Grand Rapids could be the second Michigan city to decriminalize psychedelic plants and fungi, including psilocybin, mescaline, and ayahuasca.
City Commissioner Kurt Reppart told MLive that his colleagues on the commission have approached the idea with open minds and he believes there is enough support to pass a resolution as early as the fall. If passed, Grand Rapids would become the second city in the state behind Ann Arbor to decriminalize entheogens.
“I’m hoping that we can vote on this, we can pass it this fall and then people in this city will have access, and therapists in this city and practitioners in this city will have access to leveraging these sacred medicines for the healing of our city,” Reppart said at an open house meeting about the plan.
City staff and attorneys are currently vetting the resolution. From there, it moves to the commission’s Legislative Committee, which will decide if the resolution should go to the full body for a vote. There is no timeframe for voting on the resolution, but Reppart said he hopes it happens as early as August and, if not, sometime this fall.
New research into psychedelic medicine has shown the therapeutic potential psychedelics hold in encouraging spiritual and personal growth, as well as treating mental health and neurological conditions such as addiction, depression, anxiety, end-of-life angst, post-traumatic stress disorder (PTSD), and neurodegenerative diseases including Parkinson’s disease.
The proposed resolution wouldn’t legalize the sale of psychedelic plants and fungi. Instead, it would make growing, gifting, possessing, and using psychedelic plants and fungi the lowest law enforcement priority.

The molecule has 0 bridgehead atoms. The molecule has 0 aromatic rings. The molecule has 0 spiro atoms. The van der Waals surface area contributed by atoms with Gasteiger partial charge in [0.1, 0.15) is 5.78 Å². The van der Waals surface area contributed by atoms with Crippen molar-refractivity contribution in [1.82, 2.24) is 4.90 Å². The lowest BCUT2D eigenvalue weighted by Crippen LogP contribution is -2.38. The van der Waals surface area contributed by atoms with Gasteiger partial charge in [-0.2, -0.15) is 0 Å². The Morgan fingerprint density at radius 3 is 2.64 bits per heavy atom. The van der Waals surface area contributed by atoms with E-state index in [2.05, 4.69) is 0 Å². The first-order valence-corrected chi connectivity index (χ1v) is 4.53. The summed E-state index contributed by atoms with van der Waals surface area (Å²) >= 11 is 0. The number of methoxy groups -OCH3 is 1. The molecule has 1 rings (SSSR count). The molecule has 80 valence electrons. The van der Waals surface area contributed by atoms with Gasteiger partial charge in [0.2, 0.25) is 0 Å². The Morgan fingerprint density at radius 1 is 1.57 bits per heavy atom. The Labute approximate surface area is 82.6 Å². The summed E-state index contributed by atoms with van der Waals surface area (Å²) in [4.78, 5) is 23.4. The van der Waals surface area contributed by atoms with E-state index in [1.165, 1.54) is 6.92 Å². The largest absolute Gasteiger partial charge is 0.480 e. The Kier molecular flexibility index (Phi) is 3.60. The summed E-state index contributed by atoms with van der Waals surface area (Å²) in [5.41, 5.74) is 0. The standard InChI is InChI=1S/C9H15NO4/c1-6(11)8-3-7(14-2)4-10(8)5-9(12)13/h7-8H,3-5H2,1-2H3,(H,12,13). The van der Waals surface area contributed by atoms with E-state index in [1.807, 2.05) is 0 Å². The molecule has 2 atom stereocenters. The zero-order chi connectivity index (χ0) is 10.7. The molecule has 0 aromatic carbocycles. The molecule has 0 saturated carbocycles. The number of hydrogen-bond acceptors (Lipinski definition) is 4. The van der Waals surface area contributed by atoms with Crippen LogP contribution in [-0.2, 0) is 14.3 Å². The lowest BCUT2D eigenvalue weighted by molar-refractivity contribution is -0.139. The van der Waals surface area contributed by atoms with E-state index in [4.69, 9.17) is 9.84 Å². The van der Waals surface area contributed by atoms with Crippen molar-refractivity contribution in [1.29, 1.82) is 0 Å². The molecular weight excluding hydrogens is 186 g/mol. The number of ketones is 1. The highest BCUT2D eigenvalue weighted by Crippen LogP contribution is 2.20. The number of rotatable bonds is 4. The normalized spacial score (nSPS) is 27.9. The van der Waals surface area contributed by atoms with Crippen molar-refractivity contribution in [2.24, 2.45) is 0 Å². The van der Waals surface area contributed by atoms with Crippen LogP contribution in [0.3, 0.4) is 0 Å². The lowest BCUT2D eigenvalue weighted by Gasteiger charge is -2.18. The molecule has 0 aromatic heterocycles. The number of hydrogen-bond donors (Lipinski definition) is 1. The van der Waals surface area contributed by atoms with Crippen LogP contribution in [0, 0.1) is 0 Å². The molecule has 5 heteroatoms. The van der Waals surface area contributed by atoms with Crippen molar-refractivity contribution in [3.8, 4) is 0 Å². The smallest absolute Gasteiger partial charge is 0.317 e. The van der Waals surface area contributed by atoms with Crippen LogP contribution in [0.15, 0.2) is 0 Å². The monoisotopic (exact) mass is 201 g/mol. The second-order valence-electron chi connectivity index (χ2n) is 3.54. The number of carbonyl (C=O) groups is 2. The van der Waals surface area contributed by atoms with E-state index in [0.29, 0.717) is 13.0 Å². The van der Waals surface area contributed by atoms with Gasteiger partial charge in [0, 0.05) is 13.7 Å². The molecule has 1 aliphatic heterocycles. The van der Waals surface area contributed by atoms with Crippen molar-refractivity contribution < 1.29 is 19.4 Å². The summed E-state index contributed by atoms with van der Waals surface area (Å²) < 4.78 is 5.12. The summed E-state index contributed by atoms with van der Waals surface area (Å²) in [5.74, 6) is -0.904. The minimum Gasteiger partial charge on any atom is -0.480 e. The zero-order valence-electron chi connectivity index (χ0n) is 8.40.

The measure is being supported by Decriminalize Nature Grand Rapids, a spinoff of the national nonprofit Decriminalize Nature, which has helped several other cities form Decriminalize Nature chapters in order to push legislation to decriminalize entheogens.
Last September, Decriminalize Nature Ann Arbor successfully lobbied Ann Arbor City Council to decriminalize entheogens.
Decriminalize Grand Rapids was organized by Chad Beyer, an advocate who was diagnosed five years with a progressive neurological disease. He struggled with end-of-life anxiety and depression for years before reading about the therapeutic benefits of entheogens.
“I discovered a therapist who uses plant medicines in their therapy. I had two sessions and I cannot say enough how my life has changed,” he told M Live. “I feel self-acceptance and gratitude beyond anything I have ever imagined. I am no longer afraid of dying but instead I am grateful for every day.”
Beyer said he co-founded Decriminalize Nature Grand Rapids to help bring the therapy to others who are suffering. “I want more people to have access to this kind of love, self-acceptance, and gratitude.”
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